I was exceptionally mellow when Jody appeared in pajamas with an outraged demeanor and exclaimed, “There’s a smoker in our car. Cigarette smoke is circulating through the ventilation system.” When the odor returned at 2:30AM, Jody sniffed at each compartment door and located the culprit. She gently knocked on a young man’s door and informed him that smoking wasn’t permitted anywhere on the train, and that the smell prevented her from sleeping. He tried to assuage her by saying that this tobacco had no artificial additives. He hadn’t realized that the smoke could leave his compartment.

On the morning of June 3, I bathed in a glassed-in shower with a small dressing room attached and breakfasted on yummy pancakes with maple syrup. Jim and a young girl were tablemates. She was headed for Halifax all alone. No relatives there and no friends but, she said, “I’ll soon have many friends.”

I told our waiter we were sorry the trip would end tomorrow morning. She laughed and said, “Not to worry. The trip ends the day after tomorrow.” Shock and disbelief. I was sure that the Canadian took three nights to cross Canada. The waiter was right. Kevin Holland in the 2009:1 issue of Passenger Train Journal (“VIA’s New Canadian Schedule: Too Much of a Good Thing”) writes that on December 2, 2008, the “east bound schedule was lengthened by 13 hours and the westbound by 10 and a half hours…adding a fourth night on board in each direction for passengers making the entire 4,466 km. trip.”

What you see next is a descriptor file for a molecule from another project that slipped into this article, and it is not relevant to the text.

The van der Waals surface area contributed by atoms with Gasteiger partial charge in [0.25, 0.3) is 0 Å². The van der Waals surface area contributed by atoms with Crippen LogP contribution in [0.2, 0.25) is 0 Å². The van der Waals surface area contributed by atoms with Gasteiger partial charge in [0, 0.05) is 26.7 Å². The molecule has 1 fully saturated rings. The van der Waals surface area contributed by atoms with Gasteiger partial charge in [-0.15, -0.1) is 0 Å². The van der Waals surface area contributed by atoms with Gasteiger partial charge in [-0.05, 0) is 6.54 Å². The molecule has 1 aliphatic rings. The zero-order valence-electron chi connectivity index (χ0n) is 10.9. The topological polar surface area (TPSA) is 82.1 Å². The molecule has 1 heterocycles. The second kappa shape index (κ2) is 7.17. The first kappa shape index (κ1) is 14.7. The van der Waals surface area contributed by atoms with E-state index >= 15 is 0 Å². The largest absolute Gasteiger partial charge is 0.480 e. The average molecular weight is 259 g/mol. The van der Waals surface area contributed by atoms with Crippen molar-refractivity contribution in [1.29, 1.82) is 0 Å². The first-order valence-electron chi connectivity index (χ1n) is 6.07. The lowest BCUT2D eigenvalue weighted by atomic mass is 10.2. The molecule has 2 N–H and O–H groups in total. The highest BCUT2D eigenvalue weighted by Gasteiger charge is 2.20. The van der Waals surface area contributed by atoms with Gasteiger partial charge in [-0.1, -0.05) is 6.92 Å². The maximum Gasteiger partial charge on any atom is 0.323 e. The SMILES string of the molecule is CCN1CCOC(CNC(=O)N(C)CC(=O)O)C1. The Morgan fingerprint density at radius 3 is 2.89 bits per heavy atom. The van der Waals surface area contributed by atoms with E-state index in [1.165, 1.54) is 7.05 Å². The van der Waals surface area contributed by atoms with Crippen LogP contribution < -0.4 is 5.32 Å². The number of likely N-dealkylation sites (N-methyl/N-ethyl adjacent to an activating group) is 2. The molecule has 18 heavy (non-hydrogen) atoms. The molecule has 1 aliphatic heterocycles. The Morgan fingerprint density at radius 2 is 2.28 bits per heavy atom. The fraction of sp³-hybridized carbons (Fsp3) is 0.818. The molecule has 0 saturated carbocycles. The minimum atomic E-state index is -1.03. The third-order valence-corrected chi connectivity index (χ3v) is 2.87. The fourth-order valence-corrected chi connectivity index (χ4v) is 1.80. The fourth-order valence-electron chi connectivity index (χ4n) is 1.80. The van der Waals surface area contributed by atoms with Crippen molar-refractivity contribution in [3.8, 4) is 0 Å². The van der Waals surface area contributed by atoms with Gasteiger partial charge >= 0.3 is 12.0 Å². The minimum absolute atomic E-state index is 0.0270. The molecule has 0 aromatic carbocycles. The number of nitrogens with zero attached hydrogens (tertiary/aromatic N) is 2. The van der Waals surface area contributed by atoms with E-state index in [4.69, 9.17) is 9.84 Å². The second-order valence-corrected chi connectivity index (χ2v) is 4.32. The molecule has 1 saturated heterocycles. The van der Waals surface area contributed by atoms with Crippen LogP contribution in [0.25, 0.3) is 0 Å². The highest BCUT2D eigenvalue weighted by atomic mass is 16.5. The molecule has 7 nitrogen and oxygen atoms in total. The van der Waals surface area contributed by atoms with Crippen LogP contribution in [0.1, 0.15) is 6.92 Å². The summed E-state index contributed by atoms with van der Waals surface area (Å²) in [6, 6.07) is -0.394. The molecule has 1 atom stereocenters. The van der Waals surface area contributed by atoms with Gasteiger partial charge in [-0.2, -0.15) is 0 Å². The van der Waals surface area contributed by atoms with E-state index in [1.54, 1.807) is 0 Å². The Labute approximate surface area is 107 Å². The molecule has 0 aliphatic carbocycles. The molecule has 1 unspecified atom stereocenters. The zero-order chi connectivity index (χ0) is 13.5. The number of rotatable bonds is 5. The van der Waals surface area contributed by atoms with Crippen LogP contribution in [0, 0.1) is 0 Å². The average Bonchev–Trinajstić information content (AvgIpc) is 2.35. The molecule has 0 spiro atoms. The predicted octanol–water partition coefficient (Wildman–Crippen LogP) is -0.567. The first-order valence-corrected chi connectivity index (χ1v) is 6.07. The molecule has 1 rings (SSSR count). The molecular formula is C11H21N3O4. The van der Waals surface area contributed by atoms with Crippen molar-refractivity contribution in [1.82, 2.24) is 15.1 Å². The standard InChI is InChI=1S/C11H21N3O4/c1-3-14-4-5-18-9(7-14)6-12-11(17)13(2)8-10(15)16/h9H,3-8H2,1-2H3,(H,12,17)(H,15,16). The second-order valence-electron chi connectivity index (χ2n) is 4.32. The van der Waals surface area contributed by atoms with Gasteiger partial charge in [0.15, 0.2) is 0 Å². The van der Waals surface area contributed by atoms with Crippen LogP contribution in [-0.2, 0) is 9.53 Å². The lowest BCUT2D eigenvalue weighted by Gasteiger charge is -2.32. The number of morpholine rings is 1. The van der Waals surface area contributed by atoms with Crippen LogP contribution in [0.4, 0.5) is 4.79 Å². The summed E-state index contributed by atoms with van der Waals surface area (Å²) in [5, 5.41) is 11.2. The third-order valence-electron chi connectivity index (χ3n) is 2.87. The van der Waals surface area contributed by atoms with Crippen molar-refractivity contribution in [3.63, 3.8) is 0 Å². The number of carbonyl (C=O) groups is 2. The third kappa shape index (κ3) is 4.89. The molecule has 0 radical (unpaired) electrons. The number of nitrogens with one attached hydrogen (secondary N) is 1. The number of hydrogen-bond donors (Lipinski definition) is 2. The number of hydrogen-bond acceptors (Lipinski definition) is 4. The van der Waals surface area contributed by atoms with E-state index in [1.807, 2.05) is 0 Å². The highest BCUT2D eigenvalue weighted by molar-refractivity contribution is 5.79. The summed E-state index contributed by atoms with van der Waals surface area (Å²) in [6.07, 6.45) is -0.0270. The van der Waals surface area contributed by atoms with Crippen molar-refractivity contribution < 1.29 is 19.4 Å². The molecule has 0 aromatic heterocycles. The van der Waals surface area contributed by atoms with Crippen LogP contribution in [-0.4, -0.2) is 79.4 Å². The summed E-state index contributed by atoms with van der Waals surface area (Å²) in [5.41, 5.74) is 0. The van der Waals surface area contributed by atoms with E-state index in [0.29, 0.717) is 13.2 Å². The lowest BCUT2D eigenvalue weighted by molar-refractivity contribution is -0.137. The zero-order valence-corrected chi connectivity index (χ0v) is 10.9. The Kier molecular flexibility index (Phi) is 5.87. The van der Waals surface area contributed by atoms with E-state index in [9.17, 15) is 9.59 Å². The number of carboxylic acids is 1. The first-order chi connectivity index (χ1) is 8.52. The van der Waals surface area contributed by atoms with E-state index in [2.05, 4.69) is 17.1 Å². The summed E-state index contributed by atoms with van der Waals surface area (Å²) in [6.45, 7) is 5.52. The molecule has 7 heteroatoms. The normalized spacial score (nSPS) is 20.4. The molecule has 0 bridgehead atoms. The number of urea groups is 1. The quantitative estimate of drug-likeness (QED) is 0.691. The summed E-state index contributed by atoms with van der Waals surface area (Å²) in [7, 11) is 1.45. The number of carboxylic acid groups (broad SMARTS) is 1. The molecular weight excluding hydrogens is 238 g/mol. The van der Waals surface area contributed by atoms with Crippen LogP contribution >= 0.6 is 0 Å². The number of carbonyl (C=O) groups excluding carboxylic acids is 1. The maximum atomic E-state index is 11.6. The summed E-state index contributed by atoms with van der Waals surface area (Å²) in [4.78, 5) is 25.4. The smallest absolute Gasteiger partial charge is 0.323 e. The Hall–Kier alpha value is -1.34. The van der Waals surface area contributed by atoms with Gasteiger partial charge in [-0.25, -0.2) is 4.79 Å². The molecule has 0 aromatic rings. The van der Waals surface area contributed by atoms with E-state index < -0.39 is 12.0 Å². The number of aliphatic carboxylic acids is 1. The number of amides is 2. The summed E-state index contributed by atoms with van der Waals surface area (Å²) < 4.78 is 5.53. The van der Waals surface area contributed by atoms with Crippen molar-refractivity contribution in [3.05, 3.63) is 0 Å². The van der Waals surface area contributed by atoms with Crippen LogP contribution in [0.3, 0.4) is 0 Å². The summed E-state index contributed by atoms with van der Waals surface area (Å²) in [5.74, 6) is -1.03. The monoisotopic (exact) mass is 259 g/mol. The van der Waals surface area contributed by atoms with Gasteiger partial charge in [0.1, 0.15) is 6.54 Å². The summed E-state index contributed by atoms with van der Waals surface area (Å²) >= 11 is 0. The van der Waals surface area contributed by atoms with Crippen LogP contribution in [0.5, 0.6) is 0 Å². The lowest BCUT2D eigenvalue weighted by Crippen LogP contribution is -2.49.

According to Holland the official announcement hinted of problems with CN’s freight traffic. The new schedule returned the Canadian to early 1940s timing. He thinks VIA should now dialog with the CP to return the Canadian to its historic and shorter southerly route via Calgary, Regina and Thunder Bay. We gratefully accommodated ourselves to an extra night on such a fine train that harked back to first class train travel in the 1950s.